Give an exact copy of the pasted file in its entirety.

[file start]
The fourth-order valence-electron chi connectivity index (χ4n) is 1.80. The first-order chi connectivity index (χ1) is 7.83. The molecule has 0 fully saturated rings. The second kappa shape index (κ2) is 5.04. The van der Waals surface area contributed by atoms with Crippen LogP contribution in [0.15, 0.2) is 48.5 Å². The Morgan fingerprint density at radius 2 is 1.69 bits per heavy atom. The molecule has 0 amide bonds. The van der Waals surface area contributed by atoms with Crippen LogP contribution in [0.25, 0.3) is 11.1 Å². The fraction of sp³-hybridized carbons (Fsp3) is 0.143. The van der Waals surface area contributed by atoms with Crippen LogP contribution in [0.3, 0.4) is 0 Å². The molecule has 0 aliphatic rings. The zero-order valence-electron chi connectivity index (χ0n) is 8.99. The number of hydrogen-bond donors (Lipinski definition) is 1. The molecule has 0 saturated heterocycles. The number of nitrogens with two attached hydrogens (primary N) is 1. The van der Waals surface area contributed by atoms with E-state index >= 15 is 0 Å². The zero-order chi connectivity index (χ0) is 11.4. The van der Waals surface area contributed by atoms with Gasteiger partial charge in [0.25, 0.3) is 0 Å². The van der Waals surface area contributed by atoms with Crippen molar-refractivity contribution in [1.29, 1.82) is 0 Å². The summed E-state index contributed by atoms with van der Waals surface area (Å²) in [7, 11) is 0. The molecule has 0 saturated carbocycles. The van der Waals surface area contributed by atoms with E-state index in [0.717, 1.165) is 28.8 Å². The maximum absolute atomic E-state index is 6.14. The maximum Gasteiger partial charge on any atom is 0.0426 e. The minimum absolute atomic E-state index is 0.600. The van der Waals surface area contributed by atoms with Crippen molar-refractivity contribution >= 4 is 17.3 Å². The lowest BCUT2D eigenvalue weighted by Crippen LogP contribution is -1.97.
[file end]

The fourth-order valence-electron chi connectivity index (χ4n) is 1.80. The first-order chi connectivity index (χ1) is 7.83. The molecule has 0 fully saturated rings. The second kappa shape index (κ2) is 5.04. The van der Waals surface area contributed by atoms with Crippen LogP contribution in [0.15, 0.2) is 48.5 Å². The Morgan fingerprint density at radius 2 is 1.69 bits per heavy atom. The molecule has 0 amide bonds. The van der Waals surface area contributed by atoms with Crippen LogP contribution in [0.25, 0.3) is 11.1 Å². The fraction of sp³-hybridized carbons (Fsp3) is 0.143. The van der Waals surface area contributed by atoms with Crippen LogP contribution in [0.3, 0.4) is 0 Å². The molecule has 0 aliphatic rings. The zero-order valence-electron chi connectivity index (χ0n) is 8.99. The number of hydrogen-bond donors (Lipinski definition) is 1. The molecule has 0 saturated heterocycles. The number of nitrogens with two attached hydrogens (primary N) is 1. The van der Waals surface area contributed by atoms with E-state index >= 15 is 0 Å². The zero-order chi connectivity index (χ0) is 11.4. The van der Waals surface area contributed by atoms with Gasteiger partial charge in [0.25, 0.3) is 0 Å². The van der Waals surface area contributed by atoms with Crippen molar-refractivity contribution in [1.29, 1.82) is 0 Å². The summed E-state index contributed by atoms with van der Waals surface area (Å²) in [7, 11) is 0. The molecule has 0 saturated carbocycles. The van der Waals surface area contributed by atoms with E-state index in [0.717, 1.165) is 28.8 Å². The maximum absolute atomic E-state index is 6.14. The maximum Gasteiger partial charge on any atom is 0.0426 e. The minimum absolute atomic E-state index is 0.600. The van der Waals surface area contributed by atoms with Crippen molar-refractivity contribution >= 4 is 17.3 Å². The lowest BCUT2D eigenvalue weighted by Crippen LogP contribution is -1.97.